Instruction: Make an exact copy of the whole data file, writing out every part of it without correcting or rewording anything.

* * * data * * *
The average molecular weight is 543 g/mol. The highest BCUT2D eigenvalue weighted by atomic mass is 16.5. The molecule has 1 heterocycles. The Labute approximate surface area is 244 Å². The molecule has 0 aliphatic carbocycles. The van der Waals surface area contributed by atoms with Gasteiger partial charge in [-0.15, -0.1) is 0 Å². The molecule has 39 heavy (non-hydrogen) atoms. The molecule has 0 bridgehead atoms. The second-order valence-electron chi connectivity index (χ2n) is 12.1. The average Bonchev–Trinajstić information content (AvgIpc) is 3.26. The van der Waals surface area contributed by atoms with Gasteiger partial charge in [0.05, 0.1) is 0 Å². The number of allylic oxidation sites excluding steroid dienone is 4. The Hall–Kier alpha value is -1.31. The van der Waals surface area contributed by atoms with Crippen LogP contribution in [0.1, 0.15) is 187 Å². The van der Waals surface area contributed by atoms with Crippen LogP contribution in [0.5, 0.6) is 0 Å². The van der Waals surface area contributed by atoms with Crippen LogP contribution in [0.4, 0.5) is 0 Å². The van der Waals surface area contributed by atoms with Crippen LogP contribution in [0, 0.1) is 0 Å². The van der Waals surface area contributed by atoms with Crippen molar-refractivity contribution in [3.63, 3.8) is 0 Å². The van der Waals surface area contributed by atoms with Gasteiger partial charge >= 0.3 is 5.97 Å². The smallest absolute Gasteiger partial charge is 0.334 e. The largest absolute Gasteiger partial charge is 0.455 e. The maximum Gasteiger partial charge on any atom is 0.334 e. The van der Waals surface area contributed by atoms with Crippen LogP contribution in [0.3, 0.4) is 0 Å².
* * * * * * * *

The average molecular weight is 543 g/mol. The highest BCUT2D eigenvalue weighted by atomic mass is 16.5. The molecule has 1 heterocycles. The Labute approximate surface area is 244 Å². The molecule has 0 aliphatic carbocycles. The van der Waals surface area contributed by atoms with Gasteiger partial charge in [-0.15, -0.1) is 0 Å². The molecule has 39 heavy (non-hydrogen) atoms. The molecule has 0 bridgehead atoms. The second-order valence-electron chi connectivity index (χ2n) is 12.1. The average Bonchev–Trinajstić information content (AvgIpc) is 3.26. The van der Waals surface area contributed by atoms with Gasteiger partial charge in [0.05, 0.1) is 0 Å². The number of allylic oxidation sites excluding steroid dienone is 4. The Hall–Kier alpha value is -1.31. The van der Waals surface area contributed by atoms with Crippen LogP contribution in [0.1, 0.15) is 187 Å². The van der Waals surface area contributed by atoms with Crippen LogP contribution in [0.5, 0.6) is 0 Å². The van der Waals surface area contributed by atoms with Crippen LogP contribution in [0.4, 0.5) is 0 Å². The van der Waals surface area contributed by atoms with Crippen LogP contribution in [0, 0.1) is 0 Å². The van der Waals surface area contributed by atoms with Crippen molar-refractivity contribution in [3.63, 3.8) is 0 Å². The van der Waals surface area contributed by atoms with Gasteiger partial charge >= 0.3 is 5.97 Å². The smallest absolute Gasteiger partial charge is 0.334 e. The largest absolute Gasteiger partial charge is 0.455 e. The maximum Gasteiger partial charge on any atom is 0.334 e. The van der Waals surface area contributed by atoms with Crippen LogP contribution in [0.3, 0.4) is 0 Å².